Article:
13. The shuttle had a lifting body and wings because 1) one of the requirements was for 1000 miles of crossrange capability, i.e. it could land anywhere within 1000 miles of its intended target, and 2) it needed to be rapidly reusable (which never happened), and a horizontal landing had the potential for minimizing how much refurbishment was required before relaunch.
  14. If you're going to catch SS in a net, you could also add parachutes to slow the descent. Since stopping distance is proportional to the square of the starting speed, assuming constant deceleration, dropping the terminal velocity, say, in half would reduce the stopping distance by 75%. The approach seems a bit odd to me, given SpaceX's decision to scrap a similar approach with the fairings. Of course, the fairings have a much lower vertical velocity, and are presumably much more susceptible to wind, and SpaceX have figured out how to fish them out of the ocean without damage. I *would* be concerned about potential damage to heat shield tiles with a Giant Net approach. How much lighter would SS be without the propellant needed for the flip, hover, and landing? How much would that affect its terminal velocity?
  15. Is there a corrosion issue with storing LOx in a mild steel tank?
  16. So....no big net to catch F9 fairing halves, but yes to a really, really big net for catching SS? That's gonna be somethin' to watch... WRT the tanks, it might also just be a matter of "Hey, the welding crew has a couple days with nothing on the schedule. Since we're paying them anyway, why don't we get them to build us a GSE tank?"
  17. It may also be an issue of delivery timing. With the pace of fabrication on-site, SpaceX may have realized that, setting cost aside, it would be faster to build their own tanks than to bid it out, select a supplier, wait for the supplier to get the materials, fit it into the supplier's schedule, and then somehow ship a 9m-diameter tank across some distance. Time is money, after all, so even if it ends up being more expensive, they'd get it WAY sooner, and wouldn't have to worry about the specs/requirements being misinterpreted.
  18. Well, I suppose all the accoutrements could be packed into the payload section, as you'd do with a moving truck, and then unpacked into the larger volume once it's in orbit and the fuel has been vented. It'd be a bit like building a house from the inside.
  19. I LOVE the idea of using spent SS's as a space station, but question the cost. I mean, the whole raison d'etre of Starship is reusability, which entails bringing it back down to earth to save money. If you just leave it in LEO, that sorta defeats the purpose. Is there a way to loft large, empty vessels into orbit AND bring SS back to earth? Deployable somethings like that inflatable module they put on the ISS? Some way to decouple the engines and avionics from the tanks, and then recover the expensive bits? Or, since they're currently just disposing of F9 second stages, maybe they could modify that design so it could dock with some sort of truss, and the F9S2 tanks could be finished into hotel rooms. Eh, if you're going through that much trouble, it'd make more sense to just load four cylindrical, purpose-built, pre-finished hotel room modules into a SS and launch 'em that way. Or just design your new space station to use 8m-diameter modules, and launch 'em on SS.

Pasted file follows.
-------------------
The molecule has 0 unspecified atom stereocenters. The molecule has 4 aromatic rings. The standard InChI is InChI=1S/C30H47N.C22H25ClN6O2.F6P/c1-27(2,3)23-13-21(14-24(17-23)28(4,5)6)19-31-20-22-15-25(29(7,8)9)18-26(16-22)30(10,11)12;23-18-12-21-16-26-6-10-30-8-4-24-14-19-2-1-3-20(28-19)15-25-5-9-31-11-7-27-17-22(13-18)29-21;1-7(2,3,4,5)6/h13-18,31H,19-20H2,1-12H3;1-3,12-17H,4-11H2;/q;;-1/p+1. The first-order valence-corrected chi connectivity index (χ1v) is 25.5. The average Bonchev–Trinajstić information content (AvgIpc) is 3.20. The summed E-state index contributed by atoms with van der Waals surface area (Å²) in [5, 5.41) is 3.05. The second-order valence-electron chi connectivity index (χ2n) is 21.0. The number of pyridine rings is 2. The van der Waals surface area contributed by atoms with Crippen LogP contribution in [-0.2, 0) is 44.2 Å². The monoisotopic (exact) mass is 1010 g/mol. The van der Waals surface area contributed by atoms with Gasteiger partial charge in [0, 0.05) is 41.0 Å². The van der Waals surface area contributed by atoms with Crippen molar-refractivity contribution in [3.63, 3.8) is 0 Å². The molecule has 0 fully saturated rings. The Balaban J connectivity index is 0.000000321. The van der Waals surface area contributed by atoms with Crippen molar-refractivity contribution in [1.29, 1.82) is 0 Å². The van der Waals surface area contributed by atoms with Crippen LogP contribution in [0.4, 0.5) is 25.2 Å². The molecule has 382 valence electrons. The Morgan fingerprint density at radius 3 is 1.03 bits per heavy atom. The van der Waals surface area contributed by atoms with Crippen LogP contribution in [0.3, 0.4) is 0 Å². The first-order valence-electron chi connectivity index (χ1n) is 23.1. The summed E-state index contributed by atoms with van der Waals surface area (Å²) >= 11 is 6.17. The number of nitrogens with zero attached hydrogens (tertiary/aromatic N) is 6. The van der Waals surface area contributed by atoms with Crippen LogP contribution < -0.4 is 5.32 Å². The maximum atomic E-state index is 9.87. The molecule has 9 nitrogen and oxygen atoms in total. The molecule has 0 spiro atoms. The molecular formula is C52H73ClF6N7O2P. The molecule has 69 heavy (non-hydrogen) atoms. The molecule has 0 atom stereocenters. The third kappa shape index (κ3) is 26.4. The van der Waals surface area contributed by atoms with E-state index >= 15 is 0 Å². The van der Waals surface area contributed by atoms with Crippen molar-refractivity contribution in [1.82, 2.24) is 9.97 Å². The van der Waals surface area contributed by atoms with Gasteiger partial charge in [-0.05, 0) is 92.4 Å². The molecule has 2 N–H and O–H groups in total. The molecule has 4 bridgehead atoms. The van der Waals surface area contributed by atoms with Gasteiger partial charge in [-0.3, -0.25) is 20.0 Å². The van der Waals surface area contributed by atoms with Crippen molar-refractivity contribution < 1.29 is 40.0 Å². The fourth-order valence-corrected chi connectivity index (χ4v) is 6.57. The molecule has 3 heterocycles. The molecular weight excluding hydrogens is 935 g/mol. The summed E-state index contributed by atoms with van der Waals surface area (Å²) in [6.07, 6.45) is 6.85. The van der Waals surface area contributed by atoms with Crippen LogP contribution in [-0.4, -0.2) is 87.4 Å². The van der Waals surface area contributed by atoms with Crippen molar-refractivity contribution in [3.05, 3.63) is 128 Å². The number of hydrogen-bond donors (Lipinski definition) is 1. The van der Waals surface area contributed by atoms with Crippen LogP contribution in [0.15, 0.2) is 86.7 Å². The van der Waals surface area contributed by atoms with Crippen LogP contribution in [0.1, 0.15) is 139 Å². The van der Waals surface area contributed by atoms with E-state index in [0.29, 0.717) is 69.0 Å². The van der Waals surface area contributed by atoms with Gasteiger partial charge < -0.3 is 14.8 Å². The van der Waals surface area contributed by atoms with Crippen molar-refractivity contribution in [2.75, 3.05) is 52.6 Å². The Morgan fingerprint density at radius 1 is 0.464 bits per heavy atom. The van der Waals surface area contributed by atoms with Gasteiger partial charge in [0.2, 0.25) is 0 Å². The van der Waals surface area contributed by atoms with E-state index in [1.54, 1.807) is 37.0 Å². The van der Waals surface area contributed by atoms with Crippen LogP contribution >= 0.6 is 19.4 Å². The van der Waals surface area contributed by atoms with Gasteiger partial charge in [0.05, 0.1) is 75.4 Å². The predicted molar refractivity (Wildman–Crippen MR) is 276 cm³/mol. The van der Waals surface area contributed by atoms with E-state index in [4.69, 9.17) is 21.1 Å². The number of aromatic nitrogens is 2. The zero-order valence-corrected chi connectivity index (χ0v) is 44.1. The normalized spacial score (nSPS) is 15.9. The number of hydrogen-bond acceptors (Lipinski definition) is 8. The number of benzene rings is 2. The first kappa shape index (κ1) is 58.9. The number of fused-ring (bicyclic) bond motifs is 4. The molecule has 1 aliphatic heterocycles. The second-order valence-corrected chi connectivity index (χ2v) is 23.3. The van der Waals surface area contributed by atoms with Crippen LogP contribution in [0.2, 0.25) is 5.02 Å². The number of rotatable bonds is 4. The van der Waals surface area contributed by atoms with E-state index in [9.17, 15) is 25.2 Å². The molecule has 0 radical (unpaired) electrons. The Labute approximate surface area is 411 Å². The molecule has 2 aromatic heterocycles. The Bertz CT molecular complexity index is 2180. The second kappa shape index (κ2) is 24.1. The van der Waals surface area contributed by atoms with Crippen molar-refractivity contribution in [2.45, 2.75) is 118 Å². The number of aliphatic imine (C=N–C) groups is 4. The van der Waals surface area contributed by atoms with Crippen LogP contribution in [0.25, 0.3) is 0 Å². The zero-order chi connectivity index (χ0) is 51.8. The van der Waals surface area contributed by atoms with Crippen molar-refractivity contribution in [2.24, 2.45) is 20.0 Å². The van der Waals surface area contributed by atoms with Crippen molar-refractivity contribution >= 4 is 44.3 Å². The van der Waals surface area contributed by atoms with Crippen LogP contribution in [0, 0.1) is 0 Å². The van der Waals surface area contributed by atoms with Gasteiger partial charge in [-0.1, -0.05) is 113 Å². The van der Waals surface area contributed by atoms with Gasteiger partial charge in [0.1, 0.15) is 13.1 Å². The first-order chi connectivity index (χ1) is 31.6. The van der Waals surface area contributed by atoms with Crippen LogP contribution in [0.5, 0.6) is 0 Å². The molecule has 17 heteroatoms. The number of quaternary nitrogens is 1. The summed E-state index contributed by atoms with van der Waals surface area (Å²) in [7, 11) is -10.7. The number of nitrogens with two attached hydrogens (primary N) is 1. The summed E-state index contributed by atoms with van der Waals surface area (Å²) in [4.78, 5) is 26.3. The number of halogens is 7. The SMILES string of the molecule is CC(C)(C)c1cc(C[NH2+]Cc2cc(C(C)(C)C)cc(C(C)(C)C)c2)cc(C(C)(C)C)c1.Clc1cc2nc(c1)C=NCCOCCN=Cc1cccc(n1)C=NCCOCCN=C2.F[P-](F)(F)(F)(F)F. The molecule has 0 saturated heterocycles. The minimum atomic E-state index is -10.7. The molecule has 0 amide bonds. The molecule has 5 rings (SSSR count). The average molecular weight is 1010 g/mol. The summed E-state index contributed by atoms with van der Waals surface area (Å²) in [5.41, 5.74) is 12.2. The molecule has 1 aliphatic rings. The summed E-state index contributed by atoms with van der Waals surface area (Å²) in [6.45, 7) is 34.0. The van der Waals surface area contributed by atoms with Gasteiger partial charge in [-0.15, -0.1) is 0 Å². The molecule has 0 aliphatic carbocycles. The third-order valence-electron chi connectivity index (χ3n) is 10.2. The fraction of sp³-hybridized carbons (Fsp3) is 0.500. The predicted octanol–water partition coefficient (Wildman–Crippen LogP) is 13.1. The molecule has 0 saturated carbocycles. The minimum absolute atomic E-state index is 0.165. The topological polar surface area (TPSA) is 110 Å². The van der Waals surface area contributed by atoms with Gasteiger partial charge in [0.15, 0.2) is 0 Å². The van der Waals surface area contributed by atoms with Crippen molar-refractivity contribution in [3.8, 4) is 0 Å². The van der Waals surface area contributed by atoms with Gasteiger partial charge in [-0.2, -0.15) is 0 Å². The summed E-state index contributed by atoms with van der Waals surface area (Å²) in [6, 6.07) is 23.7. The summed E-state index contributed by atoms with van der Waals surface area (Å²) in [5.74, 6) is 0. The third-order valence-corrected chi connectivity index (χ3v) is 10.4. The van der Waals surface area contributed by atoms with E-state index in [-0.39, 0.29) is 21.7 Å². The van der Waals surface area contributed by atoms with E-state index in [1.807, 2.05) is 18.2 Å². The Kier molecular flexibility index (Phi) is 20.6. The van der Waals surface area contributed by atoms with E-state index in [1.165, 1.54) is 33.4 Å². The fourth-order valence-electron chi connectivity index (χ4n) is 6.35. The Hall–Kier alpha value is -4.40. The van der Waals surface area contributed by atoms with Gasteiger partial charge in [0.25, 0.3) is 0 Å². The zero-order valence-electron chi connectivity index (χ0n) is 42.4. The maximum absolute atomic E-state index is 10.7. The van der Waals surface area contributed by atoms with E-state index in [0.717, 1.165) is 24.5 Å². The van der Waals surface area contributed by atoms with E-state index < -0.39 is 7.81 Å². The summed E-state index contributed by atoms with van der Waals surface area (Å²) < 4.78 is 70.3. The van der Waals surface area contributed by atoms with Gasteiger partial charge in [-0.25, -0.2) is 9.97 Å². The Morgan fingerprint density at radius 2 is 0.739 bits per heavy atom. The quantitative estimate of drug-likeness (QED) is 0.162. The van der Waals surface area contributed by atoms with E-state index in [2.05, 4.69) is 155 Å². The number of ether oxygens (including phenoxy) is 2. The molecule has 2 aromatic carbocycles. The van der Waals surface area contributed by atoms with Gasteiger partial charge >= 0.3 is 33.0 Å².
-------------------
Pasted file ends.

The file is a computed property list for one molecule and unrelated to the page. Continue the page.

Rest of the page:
20. And the LOX header tank in the nose shifts the CoM higher, away from the engines, making the gimballing even more effective
  21. Given that they're planning to land on 1-2 engines anyway (i.e. center of thrust is offset), plus the gimbal range, I'm not particularly concerned about the small shift in CoM due to the tiles. Besides, if you double-hull the windward side, that would shift the fuel leeward, but you'd be adding a whole second layer of stainless steel on the windward side, too, therefore adding more weight where you don't want it.
  22. Hehehe, this can be interpreted at least three ways off the top of my head, and all of them are gloriously humorous!
  23. I'm not terribly concerned about the "landing between towers" issue, because: 1) The towers are likely to be removed. They were originally designed for drilling oil wells, and are unlikely to be suitable for SpaceX's operations. In fact, very little of the existing topsides equipment and structure are likely to be useful. These rigs are going to get stripped down. 2) F9 landings are remarkably accurate, and I believe the same will become true for SS. Heck, with their two attempts to date, they've already been really close. 3) Any new towers could retract a la F9's strongback 4) OCISLY endured multiple hard landings. Sure, SS/SH will be dramatically heavier, but the fact remains that you can build a structure to take it.
×
×
  • Create New...